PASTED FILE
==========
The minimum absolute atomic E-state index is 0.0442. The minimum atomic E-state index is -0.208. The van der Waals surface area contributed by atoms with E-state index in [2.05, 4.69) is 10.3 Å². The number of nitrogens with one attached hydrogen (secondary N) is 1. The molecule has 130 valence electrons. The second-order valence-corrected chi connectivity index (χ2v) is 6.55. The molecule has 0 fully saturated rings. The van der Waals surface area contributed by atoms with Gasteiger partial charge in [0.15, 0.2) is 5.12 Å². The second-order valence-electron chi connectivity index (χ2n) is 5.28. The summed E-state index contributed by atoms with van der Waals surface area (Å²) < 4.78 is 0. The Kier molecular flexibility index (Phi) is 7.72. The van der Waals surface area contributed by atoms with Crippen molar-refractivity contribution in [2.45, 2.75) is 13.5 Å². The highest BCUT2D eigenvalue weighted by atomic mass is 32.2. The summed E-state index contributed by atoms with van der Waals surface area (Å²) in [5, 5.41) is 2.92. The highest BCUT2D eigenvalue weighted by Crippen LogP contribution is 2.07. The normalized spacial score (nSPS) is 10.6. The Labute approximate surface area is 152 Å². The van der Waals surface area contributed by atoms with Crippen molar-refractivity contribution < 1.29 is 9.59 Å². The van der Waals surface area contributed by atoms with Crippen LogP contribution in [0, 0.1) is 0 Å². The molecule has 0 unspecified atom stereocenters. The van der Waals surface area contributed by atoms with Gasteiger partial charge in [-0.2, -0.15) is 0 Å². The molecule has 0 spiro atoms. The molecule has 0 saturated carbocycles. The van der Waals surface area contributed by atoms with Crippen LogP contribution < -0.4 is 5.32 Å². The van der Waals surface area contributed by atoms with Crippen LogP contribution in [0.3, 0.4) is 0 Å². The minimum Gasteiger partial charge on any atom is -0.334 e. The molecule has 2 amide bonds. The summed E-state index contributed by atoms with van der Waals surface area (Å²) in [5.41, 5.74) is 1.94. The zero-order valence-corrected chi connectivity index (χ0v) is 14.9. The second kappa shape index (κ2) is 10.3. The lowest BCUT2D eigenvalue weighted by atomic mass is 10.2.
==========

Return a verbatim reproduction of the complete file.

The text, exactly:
The minimum absolute atomic E-state index is 0.0442. The minimum atomic E-state index is -0.208. The van der Waals surface area contributed by atoms with E-state index in [2.05, 4.69) is 10.3 Å². The number of nitrogens with one attached hydrogen (secondary N) is 1. The molecule has 130 valence electrons. The second-order valence-corrected chi connectivity index (χ2v) is 6.55. The molecule has 0 fully saturated rings. The van der Waals surface area contributed by atoms with Gasteiger partial charge in [0.15, 0.2) is 5.12 Å². The second-order valence-electron chi connectivity index (χ2n) is 5.28. The summed E-state index contributed by atoms with van der Waals surface area (Å²) < 4.78 is 0. The Kier molecular flexibility index (Phi) is 7.72. The van der Waals surface area contributed by atoms with Crippen molar-refractivity contribution in [2.45, 2.75) is 13.5 Å². The highest BCUT2D eigenvalue weighted by atomic mass is 32.2. The summed E-state index contributed by atoms with van der Waals surface area (Å²) in [5, 5.41) is 2.92. The highest BCUT2D eigenvalue weighted by Crippen LogP contribution is 2.07. The normalized spacial score (nSPS) is 10.6. The Labute approximate surface area is 152 Å². The van der Waals surface area contributed by atoms with Crippen molar-refractivity contribution < 1.29 is 9.59 Å². The van der Waals surface area contributed by atoms with Crippen LogP contribution in [0, 0.1) is 0 Å². The molecule has 0 unspecified atom stereocenters. The van der Waals surface area contributed by atoms with Gasteiger partial charge in [-0.2, -0.15) is 0 Å². The molecule has 0 spiro atoms. The molecule has 0 saturated carbocycles. The van der Waals surface area contributed by atoms with Crippen LogP contribution < -0.4 is 5.32 Å². The van der Waals surface area contributed by atoms with Crippen LogP contribution in [0.3, 0.4) is 0 Å². The minimum Gasteiger partial charge on any atom is -0.334 e. The molecule has 2 amide bonds. The summed E-state index contributed by atoms with van der Waals surface area (Å²) in [5.41, 5.74) is 1.94. The zero-order valence-corrected chi connectivity index (χ0v) is 14.9. The second kappa shape index (κ2) is 10.3. The lowest BCUT2D eigenvalue weighted by atomic mass is 10.2.